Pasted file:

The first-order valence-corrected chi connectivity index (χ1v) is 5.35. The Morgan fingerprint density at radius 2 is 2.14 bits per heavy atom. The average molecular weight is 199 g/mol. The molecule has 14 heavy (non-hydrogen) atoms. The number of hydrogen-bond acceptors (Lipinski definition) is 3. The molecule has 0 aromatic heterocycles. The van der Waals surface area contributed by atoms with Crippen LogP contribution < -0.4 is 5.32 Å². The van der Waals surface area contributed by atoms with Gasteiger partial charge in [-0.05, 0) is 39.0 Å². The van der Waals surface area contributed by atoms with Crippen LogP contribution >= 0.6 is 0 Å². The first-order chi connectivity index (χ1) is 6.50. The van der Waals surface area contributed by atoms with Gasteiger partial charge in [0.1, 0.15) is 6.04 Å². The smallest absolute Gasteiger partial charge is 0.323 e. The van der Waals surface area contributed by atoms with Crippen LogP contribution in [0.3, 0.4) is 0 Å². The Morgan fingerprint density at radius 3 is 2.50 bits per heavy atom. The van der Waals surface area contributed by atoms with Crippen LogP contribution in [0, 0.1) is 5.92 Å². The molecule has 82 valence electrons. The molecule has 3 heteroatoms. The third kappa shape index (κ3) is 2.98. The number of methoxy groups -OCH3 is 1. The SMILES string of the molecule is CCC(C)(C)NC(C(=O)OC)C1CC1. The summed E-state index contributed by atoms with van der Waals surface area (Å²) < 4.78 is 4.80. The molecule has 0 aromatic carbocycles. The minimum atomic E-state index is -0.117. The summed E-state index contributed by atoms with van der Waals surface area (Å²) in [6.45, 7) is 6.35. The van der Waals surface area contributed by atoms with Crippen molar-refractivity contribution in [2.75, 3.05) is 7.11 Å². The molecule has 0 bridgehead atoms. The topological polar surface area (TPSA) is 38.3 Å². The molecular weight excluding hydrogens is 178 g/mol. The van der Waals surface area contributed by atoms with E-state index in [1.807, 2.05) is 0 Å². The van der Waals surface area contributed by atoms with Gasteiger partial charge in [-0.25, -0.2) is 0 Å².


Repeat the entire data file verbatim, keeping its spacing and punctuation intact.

The first-order valence-corrected chi connectivity index (χ1v) is 5.35. The Morgan fingerprint density at radius 2 is 2.14 bits per heavy atom. The average molecular weight is 199 g/mol. The molecule has 14 heavy (non-hydrogen) atoms. The number of hydrogen-bond acceptors (Lipinski definition) is 3. The molecule has 0 aromatic heterocycles. The van der Waals surface area contributed by atoms with Crippen LogP contribution < -0.4 is 5.32 Å². The van der Waals surface area contributed by atoms with Gasteiger partial charge in [-0.05, 0) is 39.0 Å². The van der Waals surface area contributed by atoms with Crippen LogP contribution >= 0.6 is 0 Å². The first-order chi connectivity index (χ1) is 6.50. The van der Waals surface area contributed by atoms with Gasteiger partial charge in [0.1, 0.15) is 6.04 Å². The smallest absolute Gasteiger partial charge is 0.323 e. The van der Waals surface area contributed by atoms with Crippen LogP contribution in [0.3, 0.4) is 0 Å². The Morgan fingerprint density at radius 3 is 2.50 bits per heavy atom. The van der Waals surface area contributed by atoms with Crippen LogP contribution in [0, 0.1) is 5.92 Å². The molecule has 82 valence electrons. The molecule has 3 heteroatoms. The third kappa shape index (κ3) is 2.98. The number of methoxy groups -OCH3 is 1. The SMILES string of the molecule is CCC(C)(C)NC(C(=O)OC)C1CC1. The summed E-state index contributed by atoms with van der Waals surface area (Å²) < 4.78 is 4.80. The molecule has 0 aromatic carbocycles. The minimum atomic E-state index is -0.117. The summed E-state index contributed by atoms with van der Waals surface area (Å²) in [6.45, 7) is 6.35. The van der Waals surface area contributed by atoms with Crippen molar-refractivity contribution in [2.75, 3.05) is 7.11 Å². The molecule has 0 bridgehead atoms. The topological polar surface area (TPSA) is 38.3 Å². The molecular weight excluding hydrogens is 178 g/mol. The van der Waals surface area contributed by atoms with E-state index in [1.807, 2.05) is 0 Å². The van der Waals surface area contributed by atoms with Gasteiger partial charge in [-0.25, -0.2) is 0 Å².